IFFK ends: ‘Jermal’ and ‘About Elly’ share top honours
- ‘Jermal’, directed by Ravi Barwani and ‘About Elly’, directed by Asghar Farhadi, have been chosen to share the Golden Crow Pheasant (Suvarna Chakoram).
- ‘True Noon’ from Tadjikistan, directed by Nosir Saidov, bagged the Silver Crow Pheasant Award (Rajata Chakoram) for the best director and ‘My Secret Sky’ from South Africa, directed by Madoda Ncayiyana, the Silver Crow Pheasant Award for the best debut director.
- ‘True Noon’ also bagged the Audience award, being voted the best film by the delegates who took part in the festival.
- The Marathi film ‘Harischandrachi Factory’, directed by Paresh Mokashi, got the Hassankutty Award for the best Indian debut director while Ranjith’s ‘Kerala Cafe’ got the NETPAC Award for the best Malayalam film.
- ‘A Fly in Ashes’ by Argentinean filmmaker Gabriela David got the FIPRESCI Award for the best film).
- ‘Paththaam Nilayile Theevandi’, directed by Joshy Mathew won the FIPRESCI Award for the best Malayalam film.
- ‘Jermal’ directed by Ravi Bharwani was awarded the NETPAC Award for the best Asian film in the competition section.
The IFFK, which has won over the years a reputation for itself, got on to its 14th editing with veteran filmmaker Mrinal Sen lighting the inaugural lamp on Dec 11 and the Turkish film, ‘A Step into Darkness,’ directed by Atil Inaq being screened as the inaugural film.
More than 160 films were screened, in different sections, in eight theatres in Thiruvananthapuram. The competition section had 14 entries, including two Malayalam films- Priyanandanan’s ‘Sufi Paranja Katha’ and Madhu Kaithapram’s ‘Madhyavenal’.
The retrospective sections included films by Mexican director Arturo Ripstein, Japanese filmmaker Mikio Naruse, French filmmaker Jaques Tati and Indian filmmakers Mrinal Sen and Lohithadas. There was a package of films by Italian director Francesco Rosi and homage section dedicated to the memories of Murali, Madhavikutty, Shobhana Parameshwaran Nair, Rajan.P.Dev, K.P.Thomas and Adoor Bhavani.
The contemporary masters section had films by Raul Peck and Pen-ek Ratanaruang while there were Country focus films on Cuba and films from contemporary Africa. There was also a section for debut films and a package called ’50 years of French New Wave’.
A first hand account
IFFK has been part of my life-plan ever since it began in Thiruvananthapuram. Of course the IFFK had its beginnings in Kozhikode in a small way, but I have been proud to be a part of all the editions of IFFK that has been held in the capital city, Thiruvananthapuram, the city with which I have had a strong emotional bonding, like many of my friends and peers.
Well, when I took the early train from Kochi on the 12th of December, aiming to make as much of the film festival as possible in the four days that were at my disposal, I didn’t know that the train would be a bit late and I’d have to miss out on one show due to problems relating to procuring my entry pass for the fest. Anyway, with timely help provided by the Chalachitra Academy Secretary Dr.K.S.Sreekumar (who’s also the Executive Director of the festival) and others, I managed to get my pass in hand, all laminated and ready by 1 pm. Then on, it was, as usual, reading the synopsis of different movies in the festival book and moving on to theatres after theatres eager to catch up with films after films.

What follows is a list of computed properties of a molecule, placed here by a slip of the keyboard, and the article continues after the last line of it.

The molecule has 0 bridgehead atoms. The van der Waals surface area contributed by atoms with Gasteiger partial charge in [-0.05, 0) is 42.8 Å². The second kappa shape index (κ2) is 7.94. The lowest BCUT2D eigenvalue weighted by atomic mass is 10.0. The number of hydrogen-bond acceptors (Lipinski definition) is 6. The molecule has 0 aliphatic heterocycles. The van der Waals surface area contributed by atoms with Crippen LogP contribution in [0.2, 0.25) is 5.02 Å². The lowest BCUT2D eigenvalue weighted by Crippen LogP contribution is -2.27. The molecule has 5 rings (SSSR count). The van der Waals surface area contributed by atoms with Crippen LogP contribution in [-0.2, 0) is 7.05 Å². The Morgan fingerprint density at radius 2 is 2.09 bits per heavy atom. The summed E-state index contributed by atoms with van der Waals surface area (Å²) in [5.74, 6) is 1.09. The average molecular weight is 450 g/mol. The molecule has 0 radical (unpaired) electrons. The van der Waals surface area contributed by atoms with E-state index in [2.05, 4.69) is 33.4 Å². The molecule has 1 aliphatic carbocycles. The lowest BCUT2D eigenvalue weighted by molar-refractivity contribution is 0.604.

The crowds seemed to be there, eager to lap up all the films, especially the contemporary ones and the competition films. The four days that I spent at Thiruvananthapuram, as usual, was nothing less than great, a real good break from my usual work and other chores, a departure from the mundane and a take off to things that would propel me to be happy and contented with the mundane things till the next edition of the IFFK, the 15th IFFK.
I liked being part of the crowd in seeing films like ‘Jermal’, ‘True Noon’, ‘About Elly’, ‘Dream’ (there were friends joking that the director Kim Ki-Duk has no admirers in Korea and his admirers are all here, in Kerala), ‘Sweet Rush’ etc. (Well, there were people sitting even on the floor, all crammed up, to watch these films).
I also took time to watch in peace some of the films that didn’t attract that much of a crowd, like P.A.Backer’s ‘Manimuzhakkam’ (which I had been desiring to see for a long time), Cheran’s ‘Pokkisham’ and Saeed Mirza’s ‘Ek Tho Chance’; and I was pleased to see a fairly good number of people coming to see Francois Truffaut’s 1962 movie ‘Jules et Jim’, one of the most talked about movies of all times.
At the same time, I regretted being not able to see some of the most talked about movies in the festival, including ‘Anti Christ’ and ‘Shirin’. I longed to re-visit films in the Mrinal Sen retrospective, most of which I had seen earlier. (Well, that happens in all film festivals, especially when you have to choose from seven or eight films that are being screened simultaneously).
The talks that I had about with films with friends and festival regulars and people from the world of films like Thampy Antony (actor and producer based in the U.S), director Sohanlal, an African filmmaker (whose name I forgot) among others proved enriching.
It was with a not-so happy heart (because there were 3 more days of the festival to go) and at the same time with a happy heart too (because I was richer now despite having spent money out of my pocket for travelling, accommodation, food etc- richer because I had earned things more valuable than money) that I left Thiruvananthapuram and clambered on to the train to Kochi.